Gourmet.com Article: Avoid Eating Fresh Raw Salmon
An article that debuted on Gourmet.com yesterday says to avoid eating raw salmon, unless previously frozen, to avoid contracting a tapeworm.
The article, written by seafood marketing specialist Jon Rowley of Seattle, details how the Diphyllobothrium latum tapeworm, carried by freshwater fish, can be transferred to humans and how it can be avoided.
"Raw salmon dishes - tartare, crudo, sushi, marinated and cured salmon - are growing in popularity. But unless that fish has been frozen first, it would be wise to pass," writes Rowley. "That's because a tiny tapeworm larva may lurk in the raw salmon flesh, just waiting for you to eat it so that it can take up residence in your digestive tract."
Unless a tapeworm-infested fish is cooked or frozen to minus-31 degrees F - each of which can kill the parasite larvae - it can grow to maturity in the host's intestines, Rowley writes.
Tapeworms are also "fairly common" in wild salmon, Rowley quotes Tammy Burton, a fish pathologist with the Alaska Department of Fish & Game, as saying. The levels of infestation fluctuate seasonally and from year to year, she adds. A source with the Centers for Disease Control and Prevention in Atlanta told Rowley there is "no systematic reporting of cases in the [United States]."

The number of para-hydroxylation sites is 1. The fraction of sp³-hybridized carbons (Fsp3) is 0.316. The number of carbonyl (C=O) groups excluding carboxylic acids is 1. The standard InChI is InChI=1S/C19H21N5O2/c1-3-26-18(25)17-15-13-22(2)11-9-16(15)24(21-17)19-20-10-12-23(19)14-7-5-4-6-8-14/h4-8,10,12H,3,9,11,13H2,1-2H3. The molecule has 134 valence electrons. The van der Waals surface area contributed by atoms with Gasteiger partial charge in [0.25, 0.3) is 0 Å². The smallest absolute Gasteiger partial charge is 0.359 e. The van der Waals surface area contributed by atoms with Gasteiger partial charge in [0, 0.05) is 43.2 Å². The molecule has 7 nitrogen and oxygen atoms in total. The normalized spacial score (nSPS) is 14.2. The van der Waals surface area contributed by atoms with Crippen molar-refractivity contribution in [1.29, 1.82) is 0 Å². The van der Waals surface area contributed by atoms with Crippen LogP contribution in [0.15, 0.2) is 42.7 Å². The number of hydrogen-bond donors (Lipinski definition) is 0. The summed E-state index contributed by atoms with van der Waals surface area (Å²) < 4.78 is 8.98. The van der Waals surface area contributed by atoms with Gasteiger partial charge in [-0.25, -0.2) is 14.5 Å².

A tapeworm infection, known as diphyllobothriasis, is not life threatening, but can cause diarrhea, abdominal cramping, fatigue and nausea. A tapeworm, Rowley writes, "can grow up to 30 feet long and live for decades, sometimes causing anemia from [vitamin] B12 depletion."
Earlier this week, a man filed a lawsuit against Chicago restaurant Shaw's Crab House and its parent company Lettuce Entertain You Enterprises for allegedly serving him raw salmon from which he contracted a tapeworm. The man, who seeks $100,000 in damages, claims the restaurant staff was negligent in the 2006 incident; the restaurant denies any connection with the man's illness.
The Gourmet.com article was submitted just before the Shaw's story broke this Monday. Rowley, who most recently helped form a king salmon marketing campaign for Kwik'pak Fisheries of Anchorage, Alaska, says he added that information to the article soon thereafter.